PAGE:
Oppo Find X review

A bezel-free beauty with a pop-up burden

Image credit: TechRadar

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  • Dual-lens primary camera
  • 25MP front-facing camera
  • Extensive beautification

Tap on the camera app and up pops that sliding drawer again, housing its dual rear camera (16MP + 20MP) as well as its 25MP selfie camera. While we won’t dwell much further on this feature, we will mention that it makes holding the phone in landscape a little awkward due to the spongy resistance it gives in the hand.

Oppo’s camera app offers just about every photo and video mode we’ve come to expect from an Android flagship in 2018, with portrait, panorama, sticker, and expert modes for capturing stills, and slo-mo and time-lapse joining the standard video affair.

With that said, it’s slightly strange that there isn’t any settings menu to speak of. You can’t lay a grid over the display in order to align shots better, for instance, and neat modes such as light-painting and long exposure that appear in Huawei flagships aren’t present here.

Several of these settings are available on both the front and rear camera, meaning you can apply the bokeh-style portrait effects to selfies or film yourself in slo-mo. And then, of course, there’s the beauty settings…

If you’ve used an Android from a Chinese or Korean manufacturer in recent years then you’re likely familiar with 'beauty' modes, but the Find X might just sport the most extreme example of this tech we’ve yet seen. 

Beyond some fairly standard auto-beauty settings, and some much deeper individual tweaks like 'dermabrasion', 'slim face', and 'whiten teeth', the Find X can also employ 3D facial scanning capabilities. 

This technology allows you to create a kind of 3D-modelled death mask (or, as Oppo calls it, a 'Custom 3D Beautified Look') that apparently uses AI to apply 'delicacy', 'loli' or 'model' tweaks to the structure of your face in photos. Unfortunately, it doesn’t play nicely with beards.

I certainly don't feel like a model.

I certainly don't feel like a model.

Gimmicks aside, the front-facing camera is really quite powerful and, with the availability of several modes, is one of the better options for the selfie-inclined on the market.

As for the primary dual-lens snapper, the images are definitely up to scratch with many other Android handsets, but they suffer a little more when in low-light conditions than most other 2018 flagships.

However, Oppo’s AI is surprisingly good at detecting the subject of your shots, adjusting the image settings accordingly whether you’re capturing blue sky, text, indoors, or landscape.


  • Snapdragon 845 with 8GB RAM
  • Adreno 630 is solid for gaming
  • No NFC

As we mentioned earlier, Oppo’s crammed in some real beef when it comes to internal components, and it pays off quite smartly across the board.

The Qualcomm Snapdragon 845 is still the chipset to beat for Android handsets, and alongside 8GB of RAM, this is a top-shelf combo. In our history of benchmarking using PCMark Work, the Find X has the top score with 9,971, with the nearest competition (the HTC U12+) more than 1,000 points lower.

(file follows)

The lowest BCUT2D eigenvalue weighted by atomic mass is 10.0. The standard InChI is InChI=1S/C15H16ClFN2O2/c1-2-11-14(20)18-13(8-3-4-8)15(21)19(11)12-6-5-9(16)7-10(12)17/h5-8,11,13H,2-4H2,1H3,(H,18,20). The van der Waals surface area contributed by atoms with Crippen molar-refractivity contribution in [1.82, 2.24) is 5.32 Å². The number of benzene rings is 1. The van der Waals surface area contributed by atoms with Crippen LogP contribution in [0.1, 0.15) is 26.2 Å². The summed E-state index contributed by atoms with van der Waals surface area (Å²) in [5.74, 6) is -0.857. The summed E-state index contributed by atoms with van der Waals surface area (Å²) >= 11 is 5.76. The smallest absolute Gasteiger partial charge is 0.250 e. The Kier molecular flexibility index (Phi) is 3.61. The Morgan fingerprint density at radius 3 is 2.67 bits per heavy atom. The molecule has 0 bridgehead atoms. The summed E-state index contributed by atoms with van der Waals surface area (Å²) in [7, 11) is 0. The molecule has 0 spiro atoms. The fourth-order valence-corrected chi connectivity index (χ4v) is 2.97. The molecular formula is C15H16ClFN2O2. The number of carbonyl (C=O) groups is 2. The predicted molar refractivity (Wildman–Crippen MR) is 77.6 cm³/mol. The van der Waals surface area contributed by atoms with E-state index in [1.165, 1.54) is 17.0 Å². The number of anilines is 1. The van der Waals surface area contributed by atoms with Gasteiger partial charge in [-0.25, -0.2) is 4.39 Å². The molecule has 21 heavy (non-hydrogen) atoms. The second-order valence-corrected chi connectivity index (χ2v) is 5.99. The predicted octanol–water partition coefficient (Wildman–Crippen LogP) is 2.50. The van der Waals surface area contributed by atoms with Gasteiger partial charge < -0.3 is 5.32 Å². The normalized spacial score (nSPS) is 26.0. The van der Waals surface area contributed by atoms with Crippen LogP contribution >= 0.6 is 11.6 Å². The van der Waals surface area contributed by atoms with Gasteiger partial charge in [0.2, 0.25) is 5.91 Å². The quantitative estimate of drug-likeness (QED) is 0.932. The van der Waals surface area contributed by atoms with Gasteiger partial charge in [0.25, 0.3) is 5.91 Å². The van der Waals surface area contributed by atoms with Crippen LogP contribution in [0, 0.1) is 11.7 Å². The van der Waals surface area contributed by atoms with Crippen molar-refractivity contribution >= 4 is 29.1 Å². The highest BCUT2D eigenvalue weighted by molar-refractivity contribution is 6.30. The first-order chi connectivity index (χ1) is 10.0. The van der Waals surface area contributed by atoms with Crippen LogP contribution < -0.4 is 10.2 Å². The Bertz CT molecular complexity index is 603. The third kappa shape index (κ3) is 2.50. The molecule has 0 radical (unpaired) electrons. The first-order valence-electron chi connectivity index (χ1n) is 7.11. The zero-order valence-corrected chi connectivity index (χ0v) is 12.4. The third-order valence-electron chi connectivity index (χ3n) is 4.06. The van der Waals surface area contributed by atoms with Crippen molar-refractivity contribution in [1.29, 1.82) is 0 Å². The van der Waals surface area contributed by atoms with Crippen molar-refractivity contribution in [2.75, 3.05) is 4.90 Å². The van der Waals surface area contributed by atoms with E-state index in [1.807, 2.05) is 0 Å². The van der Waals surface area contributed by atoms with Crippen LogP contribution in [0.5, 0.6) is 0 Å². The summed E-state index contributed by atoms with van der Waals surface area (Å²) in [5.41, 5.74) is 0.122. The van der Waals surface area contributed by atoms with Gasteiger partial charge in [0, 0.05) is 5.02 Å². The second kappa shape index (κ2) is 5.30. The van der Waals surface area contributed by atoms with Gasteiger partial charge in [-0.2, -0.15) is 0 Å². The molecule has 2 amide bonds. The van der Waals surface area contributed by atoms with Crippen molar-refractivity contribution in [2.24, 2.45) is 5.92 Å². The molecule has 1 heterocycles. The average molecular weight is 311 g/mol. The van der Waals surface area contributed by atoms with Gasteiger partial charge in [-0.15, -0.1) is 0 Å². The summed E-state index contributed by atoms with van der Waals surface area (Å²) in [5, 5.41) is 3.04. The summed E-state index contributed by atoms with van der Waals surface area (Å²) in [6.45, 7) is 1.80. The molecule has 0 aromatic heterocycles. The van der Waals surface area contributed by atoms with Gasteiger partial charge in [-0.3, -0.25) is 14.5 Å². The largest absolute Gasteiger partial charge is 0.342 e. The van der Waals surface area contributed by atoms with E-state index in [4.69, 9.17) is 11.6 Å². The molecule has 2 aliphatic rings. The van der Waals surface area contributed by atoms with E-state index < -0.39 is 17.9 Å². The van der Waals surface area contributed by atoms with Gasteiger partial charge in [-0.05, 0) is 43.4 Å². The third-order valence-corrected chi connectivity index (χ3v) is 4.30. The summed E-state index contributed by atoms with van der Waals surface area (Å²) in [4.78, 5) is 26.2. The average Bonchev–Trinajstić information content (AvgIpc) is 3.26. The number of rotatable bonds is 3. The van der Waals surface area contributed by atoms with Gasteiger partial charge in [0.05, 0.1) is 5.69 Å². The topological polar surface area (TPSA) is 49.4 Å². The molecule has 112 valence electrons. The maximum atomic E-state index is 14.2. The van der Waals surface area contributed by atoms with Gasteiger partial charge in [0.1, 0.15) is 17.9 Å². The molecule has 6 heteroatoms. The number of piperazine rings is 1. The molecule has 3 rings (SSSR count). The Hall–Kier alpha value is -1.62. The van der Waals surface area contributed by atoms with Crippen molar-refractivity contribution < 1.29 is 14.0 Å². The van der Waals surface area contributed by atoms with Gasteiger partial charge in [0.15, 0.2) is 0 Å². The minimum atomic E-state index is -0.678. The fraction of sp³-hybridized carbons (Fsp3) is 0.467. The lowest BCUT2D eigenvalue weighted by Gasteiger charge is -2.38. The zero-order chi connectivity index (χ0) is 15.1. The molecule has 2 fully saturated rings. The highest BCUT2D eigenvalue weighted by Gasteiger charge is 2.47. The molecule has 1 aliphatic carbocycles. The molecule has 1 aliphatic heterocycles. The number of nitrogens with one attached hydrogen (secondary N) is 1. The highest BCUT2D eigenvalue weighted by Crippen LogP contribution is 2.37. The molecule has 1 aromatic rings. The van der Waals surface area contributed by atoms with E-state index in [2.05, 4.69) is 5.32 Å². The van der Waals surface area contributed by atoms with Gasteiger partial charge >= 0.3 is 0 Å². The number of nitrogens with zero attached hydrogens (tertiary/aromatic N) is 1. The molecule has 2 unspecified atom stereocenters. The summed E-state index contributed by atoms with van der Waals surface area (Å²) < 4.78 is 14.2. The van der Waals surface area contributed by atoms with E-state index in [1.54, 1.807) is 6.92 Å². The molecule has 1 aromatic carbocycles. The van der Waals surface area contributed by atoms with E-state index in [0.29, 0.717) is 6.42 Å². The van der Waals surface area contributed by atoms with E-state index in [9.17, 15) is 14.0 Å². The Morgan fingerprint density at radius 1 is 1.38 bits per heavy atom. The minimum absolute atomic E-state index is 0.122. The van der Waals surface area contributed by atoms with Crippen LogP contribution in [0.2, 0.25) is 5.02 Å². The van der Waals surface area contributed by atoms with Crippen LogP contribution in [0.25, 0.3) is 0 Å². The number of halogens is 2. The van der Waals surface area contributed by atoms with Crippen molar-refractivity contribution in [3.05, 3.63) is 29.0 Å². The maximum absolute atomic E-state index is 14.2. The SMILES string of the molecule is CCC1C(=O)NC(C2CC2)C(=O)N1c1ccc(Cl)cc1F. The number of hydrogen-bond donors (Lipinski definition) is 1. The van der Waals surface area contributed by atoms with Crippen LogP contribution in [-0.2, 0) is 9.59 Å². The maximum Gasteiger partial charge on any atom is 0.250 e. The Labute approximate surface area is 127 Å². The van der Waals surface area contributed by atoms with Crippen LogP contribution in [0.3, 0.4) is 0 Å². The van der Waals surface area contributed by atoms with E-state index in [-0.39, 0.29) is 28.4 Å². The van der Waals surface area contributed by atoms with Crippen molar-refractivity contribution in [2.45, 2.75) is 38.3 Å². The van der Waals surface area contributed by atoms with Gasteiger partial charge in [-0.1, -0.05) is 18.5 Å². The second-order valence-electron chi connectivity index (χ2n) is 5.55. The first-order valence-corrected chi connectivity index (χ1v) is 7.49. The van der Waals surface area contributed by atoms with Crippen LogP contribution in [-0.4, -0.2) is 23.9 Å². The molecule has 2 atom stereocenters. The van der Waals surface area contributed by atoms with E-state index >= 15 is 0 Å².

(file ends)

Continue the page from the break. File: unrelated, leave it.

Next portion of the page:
Its Geekbench 4 single- and multi-core scores also impress (2,316/7,764), with little in the way of competition outside of Samsung’s latest line of Galaxy flagships.

This makes for a handset that is beyond capable when it comes to everyday tasks – we never noticed a single stutter in practice – and will excel at more compute-heavy tasks as well.

As for its graphical prowess, the Adreno 630 GPU is either the best in the mobile realm, or very close to it. Once again, the Oppo Find X topped our charts for all of our 3DMark and GFXBench tests, narrowly beating the HTC U12+, despite sharing the same GPU.

As we mentioned earlier in the battery tests, we did find that GPU-intensive tasks seemed to drain the battery at a much faster rate comparable to other handsets, so it’s likely that there’s an optimization issue in this area.

Now, we’ve raved about the hardware potency of the Find X, but this isn’t the only ingredient in the performance recipe. A common area of concern for Oppo is its user interface, and unfortunately the OS is no less frustrating with this flagship.

Aiming for an Apple-esque style iOS feel, ColorOS often manages to combine the worst of the two competing platforms. While there may be iOS-style simplicity, the hidden functions are somewhat vital to Android handsets, and when it comes to the customizations and ‘clever’ adjustments you can make, the OS is often too pushy in its approach.

While ColorOS certainly isn’t the slickest Android skin around, many of its quirks can be overcome (or at least adjusted to) with use. While that's a compromise some people may be willing to make, some of its annoyances are frankly difficult to forgive. 

For instance, the inability to swipe away notifications with a single gesture (it requires a swipe and a tap) is much more frustrating than we were expecting it to be. Considering the average user will be doing this dozens of times a day, it’s no small inconvenience to be doubling the effort required.

John McCann
Global Managing Editor

John joined TechRadar over a decade ago as Staff Writer for Phones, and over the years has built up a vast knowledge of the tech industry. He's interviewed CEOs from some of the world's biggest tech firms, visited their HQs and has appeared on live TV and radio, including Sky News, BBC News, BBC World News, Al Jazeera, LBC and BBC Radio 4. Originally specializing in phones, tablets and wearables, John is now TechRadar's resident automotive expert, reviewing the latest and greatest EVs and PHEVs on the market. John also looks after the day-to-day running of the site.